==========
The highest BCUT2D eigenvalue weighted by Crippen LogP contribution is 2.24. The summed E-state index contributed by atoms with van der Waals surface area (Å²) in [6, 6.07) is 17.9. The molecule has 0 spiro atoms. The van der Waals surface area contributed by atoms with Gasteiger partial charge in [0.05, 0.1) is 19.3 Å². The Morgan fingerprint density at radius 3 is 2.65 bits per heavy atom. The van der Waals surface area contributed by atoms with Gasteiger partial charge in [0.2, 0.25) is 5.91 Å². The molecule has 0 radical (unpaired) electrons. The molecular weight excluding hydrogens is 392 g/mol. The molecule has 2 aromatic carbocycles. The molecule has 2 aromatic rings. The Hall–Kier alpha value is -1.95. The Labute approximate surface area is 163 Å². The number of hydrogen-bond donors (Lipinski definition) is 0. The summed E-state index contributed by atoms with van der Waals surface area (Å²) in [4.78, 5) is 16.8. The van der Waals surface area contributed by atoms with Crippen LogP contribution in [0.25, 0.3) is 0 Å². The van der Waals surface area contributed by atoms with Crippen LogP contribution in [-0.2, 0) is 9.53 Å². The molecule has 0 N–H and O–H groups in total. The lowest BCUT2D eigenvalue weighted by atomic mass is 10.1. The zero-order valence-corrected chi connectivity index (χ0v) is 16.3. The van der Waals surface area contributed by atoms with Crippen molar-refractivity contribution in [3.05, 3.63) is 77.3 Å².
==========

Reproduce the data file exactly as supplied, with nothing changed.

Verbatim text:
The highest BCUT2D eigenvalue weighted by Crippen LogP contribution is 2.24. The summed E-state index contributed by atoms with van der Waals surface area (Å²) in [6, 6.07) is 17.9. The molecule has 0 spiro atoms. The van der Waals surface area contributed by atoms with Gasteiger partial charge in [0.05, 0.1) is 19.3 Å². The Morgan fingerprint density at radius 3 is 2.65 bits per heavy atom. The van der Waals surface area contributed by atoms with Gasteiger partial charge in [0.2, 0.25) is 5.91 Å². The molecule has 0 radical (unpaired) electrons. The molecular weight excluding hydrogens is 392 g/mol. The molecule has 2 aromatic carbocycles. The molecule has 2 aromatic rings. The Hall–Kier alpha value is -1.95. The Labute approximate surface area is 163 Å². The number of hydrogen-bond donors (Lipinski definition) is 0. The summed E-state index contributed by atoms with van der Waals surface area (Å²) in [4.78, 5) is 16.8. The van der Waals surface area contributed by atoms with Crippen LogP contribution in [0.25, 0.3) is 0 Å². The van der Waals surface area contributed by atoms with Crippen LogP contribution in [-0.2, 0) is 9.53 Å². The molecule has 0 N–H and O–H groups in total. The lowest BCUT2D eigenvalue weighted by atomic mass is 10.1. The zero-order valence-corrected chi connectivity index (χ0v) is 16.3. The van der Waals surface area contributed by atoms with Crippen molar-refractivity contribution in [3.05, 3.63) is 77.3 Å².